A group of Koreans are making their way across a disease-ravaged landscape—but to what end? To the Warm Horizon shows how in a post-apocalyptic world, humans will still seek purpose, kinship, and even intimacy. Focusing on two young women, Jina and Dori, who find love against all odds, Choi Jin-young creates a dystopia where people are trying to find direction after having their worlds turned upside down.
Lucidly translated from the Korean by Soje, this thoughtful yet gripping novel takes the reader on a journey through how people adjust, or fail to adjust, to catastrophe.
Title: To the Warm Horizon
Author: Choi Jin-Young, Soje (Translator)
Publisher: Honford Star
Genre: Translated, Dystopian, Fiction
Age Range: Adult
Trigger Warnings: Death, Murder, Sex trafficking, Rape, Sexual assault, Starvation, War, Pandemic, Suicidal thoughts, Cheating
To the Warm Horizon follows a lesbian relationship that takes place in a post-apocalyptic world where everyone has become a threat. The writing was subtle while being thought provoking. We see multiple point of views of people trying to get their life back while learning they were never really living life to begin with. I really loved all the different characters and their journey. It was very character driven and had me thinking a lot about the way I am currently going about living my life. I related so much since we are living in a pandemic of our own, admittedly my experience isn’t as intense and tragic as this story.
“My lips, too, smelled of roses.”
I absolutely adored Jina and Dori. Watching them fall in love was breathtaking. Dori is instantly drawn to Jina by the way she keeps going on her daily routines with dignity and life. After spending days on the road collecting necessities, Dori accumulates things that would make Jina happy, like a tube of lipstick. That was such a beautiful gesture and a favorite part of mine. From there they really started to blossom and become inseparable. I also enjoyed reading about Joy and Gunji. Joy is Dori’s younger deaf sister and Gunji is Jina’s former neighbor.
What I found most interesting about Gunji was that this new world suited him better than his previous life. He was constantly abused and bullied by his peers and father. The only ones kind to him was Jina and her mother. In this world, everyone has other problems to occupy them, giving Gunji a chance to live for the first time. He finally has a dream and that is to find a warm beach. I really felt for his story and wish we got to see more of the moments he shared with Jina and Dori on the road.
We also had the point of view of a mother named Ryu. She was a workaholic who ignored her husbands affairs and tried to provide the best of everything for her children. At the start of the pandemic, her daughter dies and she leaves Korea right away with her husband and son. She learns that the life she was living before wasn’t much of a life. She worked hard so her children could have a better life, but it took away her time from them. She now has nothing but time and is finally able to confront the issues she has been ignoring. We didn’t see much of her and her family, but when we did they were important and I just wish I knew how her story ended. I just know her she and son at least survived because we start with a prologue of her sharing her story. I loved seeing how much she finally grew into herself.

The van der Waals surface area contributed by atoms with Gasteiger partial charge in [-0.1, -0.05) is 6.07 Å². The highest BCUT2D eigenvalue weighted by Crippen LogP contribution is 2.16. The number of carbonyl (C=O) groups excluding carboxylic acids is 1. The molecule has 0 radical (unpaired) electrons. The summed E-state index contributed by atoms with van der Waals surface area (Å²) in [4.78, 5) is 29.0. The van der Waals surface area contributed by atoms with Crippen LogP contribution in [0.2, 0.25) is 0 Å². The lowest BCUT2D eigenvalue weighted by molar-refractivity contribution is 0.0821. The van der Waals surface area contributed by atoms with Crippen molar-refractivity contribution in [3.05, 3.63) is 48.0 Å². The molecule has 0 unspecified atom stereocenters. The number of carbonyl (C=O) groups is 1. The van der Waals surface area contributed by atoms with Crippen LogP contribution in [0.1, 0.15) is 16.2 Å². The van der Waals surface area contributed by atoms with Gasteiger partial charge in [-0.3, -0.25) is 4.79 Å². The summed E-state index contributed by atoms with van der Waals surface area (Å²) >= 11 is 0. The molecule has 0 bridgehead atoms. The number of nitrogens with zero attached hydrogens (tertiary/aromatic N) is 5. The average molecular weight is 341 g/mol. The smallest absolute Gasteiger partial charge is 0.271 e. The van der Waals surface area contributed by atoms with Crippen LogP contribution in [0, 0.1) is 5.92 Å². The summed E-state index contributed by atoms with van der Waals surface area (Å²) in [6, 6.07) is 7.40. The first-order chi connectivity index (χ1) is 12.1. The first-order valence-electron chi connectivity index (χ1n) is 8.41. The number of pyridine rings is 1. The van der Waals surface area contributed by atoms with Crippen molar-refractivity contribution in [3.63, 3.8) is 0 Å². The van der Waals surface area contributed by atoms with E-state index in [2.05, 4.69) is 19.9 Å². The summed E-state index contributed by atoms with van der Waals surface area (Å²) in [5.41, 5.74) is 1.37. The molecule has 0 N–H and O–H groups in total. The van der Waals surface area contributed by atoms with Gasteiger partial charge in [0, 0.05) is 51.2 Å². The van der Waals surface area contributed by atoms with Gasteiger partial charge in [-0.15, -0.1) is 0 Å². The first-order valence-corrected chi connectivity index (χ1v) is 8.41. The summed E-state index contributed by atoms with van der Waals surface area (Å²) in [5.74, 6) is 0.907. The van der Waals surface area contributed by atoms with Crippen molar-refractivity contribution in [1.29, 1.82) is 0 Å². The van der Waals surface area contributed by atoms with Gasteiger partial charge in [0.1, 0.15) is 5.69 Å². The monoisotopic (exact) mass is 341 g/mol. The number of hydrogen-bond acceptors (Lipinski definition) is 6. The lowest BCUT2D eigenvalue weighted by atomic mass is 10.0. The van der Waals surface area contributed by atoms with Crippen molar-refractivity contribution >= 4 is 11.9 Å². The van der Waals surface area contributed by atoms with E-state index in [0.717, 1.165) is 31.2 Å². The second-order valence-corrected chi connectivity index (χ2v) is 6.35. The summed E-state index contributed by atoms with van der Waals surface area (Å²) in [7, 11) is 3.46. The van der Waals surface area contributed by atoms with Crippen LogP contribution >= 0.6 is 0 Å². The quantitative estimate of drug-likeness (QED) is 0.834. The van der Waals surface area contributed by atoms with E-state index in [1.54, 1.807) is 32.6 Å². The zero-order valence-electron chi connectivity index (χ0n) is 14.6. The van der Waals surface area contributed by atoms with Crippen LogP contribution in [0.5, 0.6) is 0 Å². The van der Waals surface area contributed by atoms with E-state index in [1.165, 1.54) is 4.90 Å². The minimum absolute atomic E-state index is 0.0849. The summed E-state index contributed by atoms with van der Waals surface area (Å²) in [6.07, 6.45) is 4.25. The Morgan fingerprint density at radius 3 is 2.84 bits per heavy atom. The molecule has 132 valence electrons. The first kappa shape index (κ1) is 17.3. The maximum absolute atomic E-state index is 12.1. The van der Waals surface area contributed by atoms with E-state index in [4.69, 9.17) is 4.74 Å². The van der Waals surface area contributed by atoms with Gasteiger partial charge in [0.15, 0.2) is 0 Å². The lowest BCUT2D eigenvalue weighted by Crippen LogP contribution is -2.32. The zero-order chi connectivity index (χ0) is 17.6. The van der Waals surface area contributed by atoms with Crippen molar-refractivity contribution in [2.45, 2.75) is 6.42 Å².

While I did go deeper than intended onto some characters, I didn’t spoil much. So many things happen despite such a short novel. The way these characters came in and out of each other’s paths and how it affected their souls was heart wrenching. It was so beautiful to see how love can bloom in such a horrible environment. That love keeps you going and even saves you. Despite the wholesome relationships blooming, there are moments of people turning for the worse and becoming opportunist.
This novel is very character oriented so the diseases and outside world aren’t the focus, just the circumstance. Don’t go into this expecting to learn about the pandemic or how it mutates or ends, because we never really get answers. I am all about character arcs so this didn’t bother me. What did bother me was how loose it ended. I can see how this was intentional, but I grew so attached!
This is actually the first queer Korean story that has been translated and I am so thankful to Soje for that. They did a really great job and without them I wouldn’t have been able to enjoy this story.
If you are looking for a unique dystopian story featuring a lesbian love story, definitely give this a go!
Thank you to Honford Star for the arc! This title was released May 15, 2021.
Find To the Warm Horizon: Goodreads | Storygraph
Buy To the Warm Horizon: (UK) Waterstones | Bookshop.org | Amazon UK // (INTL) Book Depository
Korean writer Choi Jin-young marked her literary debut by winning the 2006 Silcheon Munhak New Writer’s Award. Her works include the novels The Name of the Girl Who Brushed Past You Is . . ., The Never-Ending Song, Why Did I Not Die, The Proof of Ku, and To the Warm Horizon, as well as the short-story collection A Spinning Top. She won the Hankyoreh Literary Award in 2010 and the Shin Dong-yup Literary Prize in 2014.
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4 thoughts on “ARC Review: To the Warm Horizon”
i loved reading this review!! to the warm horizon has been on my TBR since forever, so this reading this review gave me such a huge boost of serotonin 😊😊😊
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It was a really great read!
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